"Give Me Your Poor..."
Although I started off my local history journey as an amateur family history researcher, I've long since shifted my focus away from genealogy toward broader place and social histories. They overlap in many instances and for both patrons and my personal interest, I still occasionally go barking up the proverbial family tree, but for the most part these days, I stick to the bigger picture histories.
Every once in a while, though, newly discovered resources send me into a fit of genealogical epilepsy. That recently happened when I came across a dusty, unlabeled ledger that contained the minutes for the Spartanburg County Commissioners of the Poor from 1796 to 1827.
This ledger had been missing since the WPA era when a rough transcription was apparently made and the original vanished either from the state archives (where the transcription resides) or the Spartanburg County Courthouse. Its intervening history remains unknown. I found it in the history museum archives, but it had not been processed. What appears to be part of a WPA transcription form marked a page in the ledger. It was as if some transcriber stopped, put the book down, and never picked it up again.
There are several reasons this ledger could be particularly useful for family historians with a connection to Spartanburg County. The first has to do with its age. As you can imagine, there really aren't too many records from the late 18th and early 19th century in this part of the state. Courthouse records, military pension records, church records, the occasional family bible, and woefully inadequate census records form nearly the extent of the primary resources available. Combine the scarcity of resources overall with a documentary bias toward social elites (after all, wealthy landowners leave far more records than the forgotten, illiterate poor) and what you have is virtually no information for the small scale farmers and sharecroppers of that time period. From my own experience in tracing my family's history, some of those poorer families just disappear into the silence as you try to trace them further back. There just aren't records to show what their names were or that they were even alive.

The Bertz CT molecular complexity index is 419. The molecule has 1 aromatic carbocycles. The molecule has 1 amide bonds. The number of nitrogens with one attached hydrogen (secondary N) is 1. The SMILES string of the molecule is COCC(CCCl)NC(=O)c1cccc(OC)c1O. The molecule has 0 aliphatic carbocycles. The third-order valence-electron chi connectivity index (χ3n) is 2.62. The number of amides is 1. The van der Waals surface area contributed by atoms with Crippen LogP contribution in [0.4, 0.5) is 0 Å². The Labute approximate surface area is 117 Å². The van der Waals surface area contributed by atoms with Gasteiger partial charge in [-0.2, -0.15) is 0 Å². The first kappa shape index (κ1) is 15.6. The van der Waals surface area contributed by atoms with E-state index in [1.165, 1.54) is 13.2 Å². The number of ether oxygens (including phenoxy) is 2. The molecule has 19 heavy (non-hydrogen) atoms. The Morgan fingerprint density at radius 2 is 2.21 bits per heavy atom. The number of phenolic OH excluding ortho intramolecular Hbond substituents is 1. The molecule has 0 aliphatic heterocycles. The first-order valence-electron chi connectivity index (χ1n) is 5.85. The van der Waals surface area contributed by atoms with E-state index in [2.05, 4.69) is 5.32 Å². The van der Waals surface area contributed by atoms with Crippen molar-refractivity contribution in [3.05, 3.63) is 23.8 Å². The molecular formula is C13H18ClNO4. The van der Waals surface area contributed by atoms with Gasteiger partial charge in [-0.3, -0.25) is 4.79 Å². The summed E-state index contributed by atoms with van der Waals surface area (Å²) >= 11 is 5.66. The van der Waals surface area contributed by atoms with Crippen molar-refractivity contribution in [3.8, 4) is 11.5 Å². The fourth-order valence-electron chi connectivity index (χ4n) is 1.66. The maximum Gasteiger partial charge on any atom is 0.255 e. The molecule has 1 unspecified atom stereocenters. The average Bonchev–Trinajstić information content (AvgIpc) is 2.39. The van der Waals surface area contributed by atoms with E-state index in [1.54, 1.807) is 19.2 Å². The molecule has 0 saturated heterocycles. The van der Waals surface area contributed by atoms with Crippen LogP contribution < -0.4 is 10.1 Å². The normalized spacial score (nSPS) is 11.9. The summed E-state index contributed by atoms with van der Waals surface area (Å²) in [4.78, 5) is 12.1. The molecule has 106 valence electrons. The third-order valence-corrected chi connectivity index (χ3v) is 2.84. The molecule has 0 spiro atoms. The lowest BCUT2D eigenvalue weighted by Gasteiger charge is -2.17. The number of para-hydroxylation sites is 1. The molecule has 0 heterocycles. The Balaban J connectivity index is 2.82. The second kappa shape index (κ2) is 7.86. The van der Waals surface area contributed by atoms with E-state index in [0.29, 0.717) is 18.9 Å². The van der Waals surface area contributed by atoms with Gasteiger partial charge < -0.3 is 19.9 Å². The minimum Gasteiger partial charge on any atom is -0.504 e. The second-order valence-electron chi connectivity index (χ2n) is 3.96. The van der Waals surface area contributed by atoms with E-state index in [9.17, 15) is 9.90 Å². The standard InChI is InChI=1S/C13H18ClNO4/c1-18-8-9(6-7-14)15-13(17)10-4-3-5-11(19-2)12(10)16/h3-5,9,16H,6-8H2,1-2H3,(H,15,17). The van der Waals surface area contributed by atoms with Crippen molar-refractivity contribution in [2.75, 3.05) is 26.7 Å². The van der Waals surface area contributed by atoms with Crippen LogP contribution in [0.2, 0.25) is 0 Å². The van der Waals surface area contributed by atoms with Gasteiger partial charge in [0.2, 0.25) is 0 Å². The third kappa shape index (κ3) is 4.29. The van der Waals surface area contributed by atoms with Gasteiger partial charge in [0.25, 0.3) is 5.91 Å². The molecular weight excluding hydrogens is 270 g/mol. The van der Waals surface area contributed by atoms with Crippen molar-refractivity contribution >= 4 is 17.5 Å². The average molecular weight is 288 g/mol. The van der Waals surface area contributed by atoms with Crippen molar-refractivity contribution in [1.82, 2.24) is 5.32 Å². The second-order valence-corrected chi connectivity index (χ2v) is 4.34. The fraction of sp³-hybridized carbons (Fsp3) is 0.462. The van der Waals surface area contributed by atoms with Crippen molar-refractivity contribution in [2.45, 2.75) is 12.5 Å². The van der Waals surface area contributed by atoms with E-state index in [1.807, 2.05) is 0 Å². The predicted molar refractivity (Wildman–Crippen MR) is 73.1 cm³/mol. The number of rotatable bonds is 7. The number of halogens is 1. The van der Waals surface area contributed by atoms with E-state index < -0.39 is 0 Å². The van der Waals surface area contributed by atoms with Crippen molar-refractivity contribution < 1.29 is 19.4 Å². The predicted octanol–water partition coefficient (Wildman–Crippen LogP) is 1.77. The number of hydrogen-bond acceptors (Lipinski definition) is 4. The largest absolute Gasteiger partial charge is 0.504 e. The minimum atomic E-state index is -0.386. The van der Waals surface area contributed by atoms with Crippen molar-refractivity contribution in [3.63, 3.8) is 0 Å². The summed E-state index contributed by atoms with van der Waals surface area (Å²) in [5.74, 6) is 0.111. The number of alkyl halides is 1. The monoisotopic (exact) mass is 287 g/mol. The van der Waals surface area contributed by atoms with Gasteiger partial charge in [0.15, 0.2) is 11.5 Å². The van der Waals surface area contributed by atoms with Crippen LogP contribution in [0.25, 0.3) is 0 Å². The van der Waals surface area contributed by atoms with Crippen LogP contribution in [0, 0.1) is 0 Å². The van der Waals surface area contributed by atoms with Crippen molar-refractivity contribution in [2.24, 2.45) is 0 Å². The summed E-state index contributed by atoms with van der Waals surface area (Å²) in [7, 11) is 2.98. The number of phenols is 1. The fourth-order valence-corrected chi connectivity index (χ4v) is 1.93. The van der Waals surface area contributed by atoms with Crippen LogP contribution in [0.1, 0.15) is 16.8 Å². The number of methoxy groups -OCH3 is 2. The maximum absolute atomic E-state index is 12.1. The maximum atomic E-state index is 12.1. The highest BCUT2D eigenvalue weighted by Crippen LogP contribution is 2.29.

This ledger, on the other hand, is focused on the destitute and the wealthier individuals and families that oversaw their well-being. The commission operated by distributing funds to folks who petitioned the commission on behalf of a neighbor who could not take care of him- or herself either because of old age, abandonment, the death of a family member, or some other extenuating circumstance. The commission then awarded the money for as long as the individual needed assistance. Essentially, it was the older form of welfare, and it's all documented here.
I hope to be able to browse through it soon and make it more accessible to patrons. These are truly the forgotten, and I hope this ledger can help reunite them with their families today.